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Alameda Theater Renovations Delayed As Pandemic Chokes Fundraising Campaign

Joey Palacios / Texas Public Radio

Many renovations to San Antonio's historic Alameda Theater are temporarily on hold.

A capital campaign to raise $10 million for the restoration came up short because of the COVID-19 pandemic.

"There are thousands of people in this community with immediate, basic needs, and we understand that is where local charitable giving needed to be focused,” said Pete Cortez, a member of the Conservancy’s Board of Directors.

The first phase of construction began weeks before the pandemic public health emergency and is expected to end in April.

Early construction work focused on correcting environmental risks and connecting to utilities while Houston Street was already closed for the adjacent San Pedro Creek project. Critical construction will also be completed in the stage house, auditorium and balcony structures by the contractor Guido Construction, according to news release from the conservancy.

However, most of the $28 million renovation project still lies ahead. During the temporary delay, the Conservancy will study potential facility improvements that might reduce the spread of COVID-19 or other diseases.

“This gives us a chance to make importance safety improvements that few thought necessary until now,” Cortez said “Because we are renovating a culturally significant and historic building, the design, construction, and amenity standards cannot be compromised. The San Antonio community deserves a beautifully restored Alameda Theater, and we are committed to returning it to its rightful place as the most prominent Latino performing arts theater in America.”

The Alameda Theater complex was completed in 1949 as a Mexican-American entertainment venue. The theater featured performances by major artists from throughout the United States, Spain, Mexico and other Latin American countries.

Stars of Mexico’s golden age — including Pedro Infante, Maria Félix and Cantinflas — graced the stage. But what set the Alameda apart from other nearby theaters, was that it offered desegregated seating.

The Alameda Theatre played host not only to films, but variety shows known as “variedades.”

The Alameda closed in the late 1980s.

In 1994, the City of San Antonio acquired the property. The City of San Antonio, in partnership with Bexar County, Texas Public Radio (TPR) and La Familia Cortez, created a conceptual plan to restore and reopen the Theater as a multi-media live performing arts and film center featuring the American Latino-Multicultural Story.

The project also included the relocation of TPR’s headquarters from the Medical Center into a new home behind the theater.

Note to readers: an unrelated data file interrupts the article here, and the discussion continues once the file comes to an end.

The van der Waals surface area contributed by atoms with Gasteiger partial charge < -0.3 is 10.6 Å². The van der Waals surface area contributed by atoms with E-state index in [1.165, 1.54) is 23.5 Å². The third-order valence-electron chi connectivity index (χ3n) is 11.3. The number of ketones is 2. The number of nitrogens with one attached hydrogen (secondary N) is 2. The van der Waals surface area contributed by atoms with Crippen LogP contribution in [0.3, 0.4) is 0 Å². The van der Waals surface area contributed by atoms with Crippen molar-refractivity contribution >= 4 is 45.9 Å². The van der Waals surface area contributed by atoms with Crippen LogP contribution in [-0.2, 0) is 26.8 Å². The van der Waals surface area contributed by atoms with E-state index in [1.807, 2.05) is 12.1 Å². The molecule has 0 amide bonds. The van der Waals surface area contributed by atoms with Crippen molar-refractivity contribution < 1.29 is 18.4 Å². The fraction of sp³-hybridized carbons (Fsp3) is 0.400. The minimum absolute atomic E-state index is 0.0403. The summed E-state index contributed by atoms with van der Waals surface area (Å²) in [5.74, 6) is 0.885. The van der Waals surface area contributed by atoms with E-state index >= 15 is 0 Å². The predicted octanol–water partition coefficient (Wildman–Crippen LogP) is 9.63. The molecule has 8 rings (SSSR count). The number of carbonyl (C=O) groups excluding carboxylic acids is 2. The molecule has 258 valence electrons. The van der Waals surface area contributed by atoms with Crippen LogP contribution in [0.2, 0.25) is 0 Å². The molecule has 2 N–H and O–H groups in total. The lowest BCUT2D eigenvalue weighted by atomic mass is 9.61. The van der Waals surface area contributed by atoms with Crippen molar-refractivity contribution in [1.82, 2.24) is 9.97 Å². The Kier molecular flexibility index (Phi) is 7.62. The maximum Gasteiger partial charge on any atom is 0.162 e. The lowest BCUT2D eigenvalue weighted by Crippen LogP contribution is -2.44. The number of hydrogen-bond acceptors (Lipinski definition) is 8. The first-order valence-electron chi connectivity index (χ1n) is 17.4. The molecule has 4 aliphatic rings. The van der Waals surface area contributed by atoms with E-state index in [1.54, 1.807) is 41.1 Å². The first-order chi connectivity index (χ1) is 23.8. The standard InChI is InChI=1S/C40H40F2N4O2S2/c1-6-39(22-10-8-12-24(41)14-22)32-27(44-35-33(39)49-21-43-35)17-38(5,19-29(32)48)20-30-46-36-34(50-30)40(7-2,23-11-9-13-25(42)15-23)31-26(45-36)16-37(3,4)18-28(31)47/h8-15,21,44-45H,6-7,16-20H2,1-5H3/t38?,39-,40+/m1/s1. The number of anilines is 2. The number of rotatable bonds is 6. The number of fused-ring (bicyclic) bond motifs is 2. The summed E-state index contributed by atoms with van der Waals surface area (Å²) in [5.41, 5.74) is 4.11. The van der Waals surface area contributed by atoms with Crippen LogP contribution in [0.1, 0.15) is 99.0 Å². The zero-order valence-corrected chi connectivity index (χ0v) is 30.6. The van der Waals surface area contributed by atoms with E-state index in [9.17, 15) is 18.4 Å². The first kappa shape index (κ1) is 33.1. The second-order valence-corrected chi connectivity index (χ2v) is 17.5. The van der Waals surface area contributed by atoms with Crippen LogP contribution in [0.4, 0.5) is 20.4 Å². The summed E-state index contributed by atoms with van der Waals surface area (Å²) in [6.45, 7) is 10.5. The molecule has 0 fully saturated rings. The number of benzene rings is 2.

The mission of the Alameda Theater Conservancy is to be a vital presenter of Latino arts and culture, and to manage and program the Alameda Complex. In recognition of the role of the arts to unite people, the ATC aims to serve everyone in San Antonio and those who visit with programming that entertains, educates and inspires, according to the conservancy website.

Chicano scholar and art historian Tomás Ybarra-Frausto said the history of the Alameda is reflective of the history of San Antonio.

When the Alameda was in its prime, he said this was where the Mexican-American community learned about itself.

“Remember,” said Ybarra-Frausto, “a lot of this was not taught to us in high school or elementary school. So we saw and learned the history through the movies.”

The theater is well known for its giant story-telling murals of phosphorescent black light paint, which makes them glow in the dark.

"On the left-hand side is the story of Texas,” Ybarra-Frausto said. "You can see the Spaniards coming with their oxen, the buildings. You see the Cathedral; you see the Alamo.”

The opposite side of the theater illustrates the history of Mexico.

“You see the Spaniards, Columbus coming, then you see the conquistadores,” Ybarra-Frausto said.

Rachel Delgado, a member of the Westside Preservation Alliance, has fond childhood memories of seeing movies and variedades at the Alameda. And she was especially enamored by one room.

“The ladies lounge was glamorous,” she said. “Mirrors all along the wall. The little table was… bean-shaped, curved around. I was just a little girl and I felt so glamorous in there."

TPR was founded by and is supported by our community. If you value our commitment to the highest standards of responsible journalism and are able to do so, please consider making your gift of support today.

Norma Martinez can be reached at norma@tpr.org and on Twitter at @NormDog1